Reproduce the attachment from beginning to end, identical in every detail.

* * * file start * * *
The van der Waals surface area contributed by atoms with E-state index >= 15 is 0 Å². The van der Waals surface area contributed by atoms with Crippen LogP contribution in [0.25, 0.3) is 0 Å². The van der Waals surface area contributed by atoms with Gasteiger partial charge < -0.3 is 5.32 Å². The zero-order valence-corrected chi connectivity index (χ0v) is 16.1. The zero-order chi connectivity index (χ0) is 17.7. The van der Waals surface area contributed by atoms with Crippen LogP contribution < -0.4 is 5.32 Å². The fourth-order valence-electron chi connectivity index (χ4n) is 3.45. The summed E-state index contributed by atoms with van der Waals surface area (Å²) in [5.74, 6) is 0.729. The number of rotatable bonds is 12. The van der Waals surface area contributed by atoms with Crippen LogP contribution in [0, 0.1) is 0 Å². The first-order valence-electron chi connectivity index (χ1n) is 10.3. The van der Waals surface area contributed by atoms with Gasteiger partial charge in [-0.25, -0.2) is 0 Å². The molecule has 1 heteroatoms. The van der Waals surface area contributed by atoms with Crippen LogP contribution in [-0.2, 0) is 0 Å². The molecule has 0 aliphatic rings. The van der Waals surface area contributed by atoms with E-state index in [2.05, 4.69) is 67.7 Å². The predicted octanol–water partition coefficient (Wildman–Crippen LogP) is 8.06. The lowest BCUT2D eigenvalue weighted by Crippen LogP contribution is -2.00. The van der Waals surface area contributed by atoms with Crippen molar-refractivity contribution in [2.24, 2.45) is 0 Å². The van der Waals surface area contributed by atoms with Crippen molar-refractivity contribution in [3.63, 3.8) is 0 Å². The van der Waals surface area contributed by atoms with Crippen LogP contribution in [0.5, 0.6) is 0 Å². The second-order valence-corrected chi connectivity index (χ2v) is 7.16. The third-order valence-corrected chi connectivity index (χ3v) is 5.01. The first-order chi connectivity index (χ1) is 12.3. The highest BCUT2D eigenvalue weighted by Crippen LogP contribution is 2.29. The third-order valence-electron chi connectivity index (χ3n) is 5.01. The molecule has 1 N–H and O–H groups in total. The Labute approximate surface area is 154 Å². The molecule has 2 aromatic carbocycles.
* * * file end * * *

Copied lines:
The van der Waals surface area contributed by atoms with E-state index >= 15 is 0 Å². The van der Waals surface area contributed by atoms with Crippen LogP contribution in [0.25, 0.3) is 0 Å². The van der Waals surface area contributed by atoms with Gasteiger partial charge < -0.3 is 5.32 Å². The zero-order valence-corrected chi connectivity index (χ0v) is 16.1. The zero-order chi connectivity index (χ0) is 17.7. The van der Waals surface area contributed by atoms with Crippen LogP contribution < -0.4 is 5.32 Å². The fourth-order valence-electron chi connectivity index (χ4n) is 3.45. The summed E-state index contributed by atoms with van der Waals surface area (Å²) in [5.74, 6) is 0.729. The number of rotatable bonds is 12. The van der Waals surface area contributed by atoms with Crippen LogP contribution in [0, 0.1) is 0 Å². The first-order valence-electron chi connectivity index (χ1n) is 10.3. The van der Waals surface area contributed by atoms with Gasteiger partial charge in [-0.25, -0.2) is 0 Å². The molecule has 1 heteroatoms. The van der Waals surface area contributed by atoms with Crippen LogP contribution in [-0.2, 0) is 0 Å². The molecule has 0 aliphatic rings. The van der Waals surface area contributed by atoms with E-state index in [2.05, 4.69) is 67.7 Å². The predicted octanol–water partition coefficient (Wildman–Crippen LogP) is 8.06. The lowest BCUT2D eigenvalue weighted by Crippen LogP contribution is -2.00. The van der Waals surface area contributed by atoms with Crippen molar-refractivity contribution in [2.24, 2.45) is 0 Å². The van der Waals surface area contributed by atoms with Crippen molar-refractivity contribution in [3.63, 3.8) is 0 Å². The van der Waals surface area contributed by atoms with Crippen LogP contribution in [0.5, 0.6) is 0 Å². The second-order valence-corrected chi connectivity index (χ2v) is 7.16. The third-order valence-corrected chi connectivity index (χ3v) is 5.01. The first-order chi connectivity index (χ1) is 12.3. The highest BCUT2D eigenvalue weighted by Crippen LogP contribution is 2.29. The third-order valence-electron chi connectivity index (χ3n) is 5.01. The molecule has 1 N–H and O–H groups in total. The Labute approximate surface area is 154 Å². The molecule has 2 aromatic carbocycles.